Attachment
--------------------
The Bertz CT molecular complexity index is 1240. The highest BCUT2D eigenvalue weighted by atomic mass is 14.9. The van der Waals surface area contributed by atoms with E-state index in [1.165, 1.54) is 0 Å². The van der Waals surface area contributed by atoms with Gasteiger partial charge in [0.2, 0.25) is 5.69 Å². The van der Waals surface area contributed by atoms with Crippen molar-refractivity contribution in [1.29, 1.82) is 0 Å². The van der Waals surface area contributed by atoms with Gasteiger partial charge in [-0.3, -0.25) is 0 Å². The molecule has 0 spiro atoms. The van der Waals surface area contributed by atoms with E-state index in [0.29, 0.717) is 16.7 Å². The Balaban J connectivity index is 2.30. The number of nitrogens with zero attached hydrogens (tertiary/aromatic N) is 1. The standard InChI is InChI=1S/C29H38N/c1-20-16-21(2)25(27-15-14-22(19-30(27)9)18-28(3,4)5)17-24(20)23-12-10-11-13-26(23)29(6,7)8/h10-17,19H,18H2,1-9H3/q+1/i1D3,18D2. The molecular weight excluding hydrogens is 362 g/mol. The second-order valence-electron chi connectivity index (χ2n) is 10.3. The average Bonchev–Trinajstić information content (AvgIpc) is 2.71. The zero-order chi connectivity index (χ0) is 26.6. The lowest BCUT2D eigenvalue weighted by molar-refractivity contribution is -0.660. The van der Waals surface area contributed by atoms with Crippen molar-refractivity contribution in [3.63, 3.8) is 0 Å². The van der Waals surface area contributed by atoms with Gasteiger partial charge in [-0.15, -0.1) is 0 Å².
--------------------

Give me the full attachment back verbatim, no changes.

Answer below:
The Bertz CT molecular complexity index is 1240. The highest BCUT2D eigenvalue weighted by atomic mass is 14.9. The van der Waals surface area contributed by atoms with E-state index in [1.165, 1.54) is 0 Å². The van der Waals surface area contributed by atoms with Gasteiger partial charge in [0.2, 0.25) is 5.69 Å². The van der Waals surface area contributed by atoms with Crippen molar-refractivity contribution in [1.29, 1.82) is 0 Å². The van der Waals surface area contributed by atoms with Gasteiger partial charge in [-0.3, -0.25) is 0 Å². The molecule has 0 spiro atoms. The van der Waals surface area contributed by atoms with E-state index in [0.29, 0.717) is 16.7 Å². The Balaban J connectivity index is 2.30. The number of nitrogens with zero attached hydrogens (tertiary/aromatic N) is 1. The standard InChI is InChI=1S/C29H38N/c1-20-16-21(2)25(27-15-14-22(19-30(27)9)18-28(3,4)5)17-24(20)23-12-10-11-13-26(23)29(6,7)8/h10-17,19H,18H2,1-9H3/q+1/i1D3,18D2. The molecular weight excluding hydrogens is 362 g/mol. The second-order valence-electron chi connectivity index (χ2n) is 10.3. The average Bonchev–Trinajstić information content (AvgIpc) is 2.71. The zero-order chi connectivity index (χ0) is 26.6. The lowest BCUT2D eigenvalue weighted by molar-refractivity contribution is -0.660. The van der Waals surface area contributed by atoms with Crippen molar-refractivity contribution in [3.63, 3.8) is 0 Å². The van der Waals surface area contributed by atoms with Gasteiger partial charge in [-0.15, -0.1) is 0 Å².